Prime Minister Fouad Siniora traveled to Baghdad last week, becoming the first Lebanese leader to visit Iraq since the fall of Saddam Hussein. This was a further step toward Iraqi reconciliation with its Arab neigh
bours and a step toward the restoration of commercial relations between two former trading partners.
The announcement came a day after Iraqi government spokesman Ali Al-Dabbagh announced that seven Arab countries are set to reopen their embassies in Baghdad this year. These countries include Kuwait, the United Arab Emirates, Saudi Arabia and Bahrain, Algeria and Morocco.
Jordan also recently announced that it would reopen its embassy to Iraq after the historic visit of King Abdullah, who became the first Arab head of state to do so since the 2003 invasion that toppled the former regime.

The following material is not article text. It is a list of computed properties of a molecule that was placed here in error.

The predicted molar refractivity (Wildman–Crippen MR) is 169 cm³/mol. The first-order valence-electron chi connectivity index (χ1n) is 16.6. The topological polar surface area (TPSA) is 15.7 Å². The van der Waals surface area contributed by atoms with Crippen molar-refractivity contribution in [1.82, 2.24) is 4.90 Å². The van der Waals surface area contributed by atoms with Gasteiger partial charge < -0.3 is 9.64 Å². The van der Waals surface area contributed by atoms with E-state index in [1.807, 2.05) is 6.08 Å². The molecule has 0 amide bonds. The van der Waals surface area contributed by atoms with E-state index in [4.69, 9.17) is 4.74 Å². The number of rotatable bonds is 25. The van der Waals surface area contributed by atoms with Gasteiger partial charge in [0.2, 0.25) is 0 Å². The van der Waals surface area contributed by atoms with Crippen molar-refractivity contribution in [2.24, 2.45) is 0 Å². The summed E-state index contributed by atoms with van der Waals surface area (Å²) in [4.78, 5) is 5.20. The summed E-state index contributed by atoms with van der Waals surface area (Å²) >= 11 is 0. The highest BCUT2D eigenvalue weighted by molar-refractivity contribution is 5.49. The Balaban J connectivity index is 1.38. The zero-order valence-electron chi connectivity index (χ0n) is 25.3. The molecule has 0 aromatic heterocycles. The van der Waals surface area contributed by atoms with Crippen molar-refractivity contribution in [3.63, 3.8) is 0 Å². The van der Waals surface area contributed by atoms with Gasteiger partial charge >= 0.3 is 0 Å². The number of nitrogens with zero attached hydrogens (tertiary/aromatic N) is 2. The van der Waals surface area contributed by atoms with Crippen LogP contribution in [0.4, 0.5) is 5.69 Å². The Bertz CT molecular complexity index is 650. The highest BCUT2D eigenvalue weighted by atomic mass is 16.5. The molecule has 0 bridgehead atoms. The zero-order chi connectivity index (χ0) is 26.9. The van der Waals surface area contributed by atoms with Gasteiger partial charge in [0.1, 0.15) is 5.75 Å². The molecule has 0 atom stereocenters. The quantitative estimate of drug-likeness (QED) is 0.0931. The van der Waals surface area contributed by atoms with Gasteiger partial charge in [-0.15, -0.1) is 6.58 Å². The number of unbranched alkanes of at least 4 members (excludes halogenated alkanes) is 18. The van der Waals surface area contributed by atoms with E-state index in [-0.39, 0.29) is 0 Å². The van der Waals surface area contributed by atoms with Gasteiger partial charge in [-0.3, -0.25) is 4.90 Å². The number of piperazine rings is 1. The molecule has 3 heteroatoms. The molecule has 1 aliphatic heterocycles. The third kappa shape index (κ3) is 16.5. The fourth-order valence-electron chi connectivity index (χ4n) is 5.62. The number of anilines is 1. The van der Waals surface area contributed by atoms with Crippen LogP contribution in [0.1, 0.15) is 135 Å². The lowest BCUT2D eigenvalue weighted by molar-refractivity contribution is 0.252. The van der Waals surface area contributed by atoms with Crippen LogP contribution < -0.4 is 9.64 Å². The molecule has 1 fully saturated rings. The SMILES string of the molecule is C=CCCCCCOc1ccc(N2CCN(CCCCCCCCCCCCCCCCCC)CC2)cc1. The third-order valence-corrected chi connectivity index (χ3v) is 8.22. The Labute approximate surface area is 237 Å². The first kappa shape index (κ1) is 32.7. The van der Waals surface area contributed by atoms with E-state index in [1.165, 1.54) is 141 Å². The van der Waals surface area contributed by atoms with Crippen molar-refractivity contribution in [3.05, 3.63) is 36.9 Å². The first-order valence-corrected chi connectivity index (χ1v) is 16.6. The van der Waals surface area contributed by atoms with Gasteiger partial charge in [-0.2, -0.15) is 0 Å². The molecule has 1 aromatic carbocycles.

Lebanon is only one of five Arab states to currently have an embassy in Iraq, alongside Syria, Palestine, Yemen, Lebanon and Tunisia, which it opened in 2006. Official relations had been strained for six years between 1994 and 2000 when Lebanon broke its relations with Iraq in 1994 following the murder of an Iraqi dissident in Lebanon.
Sinioria travelled to Baghdad to discuss trade and energy, his spokesman quoted by the AFP as saying: “The discussions with Iraqi leaders will be on bilateral relations and particularly trade and oil.”
Renewed relations with Lebanon would be a positive sign for Maliki’s government, and both countries share a similar recent history. Continue Reading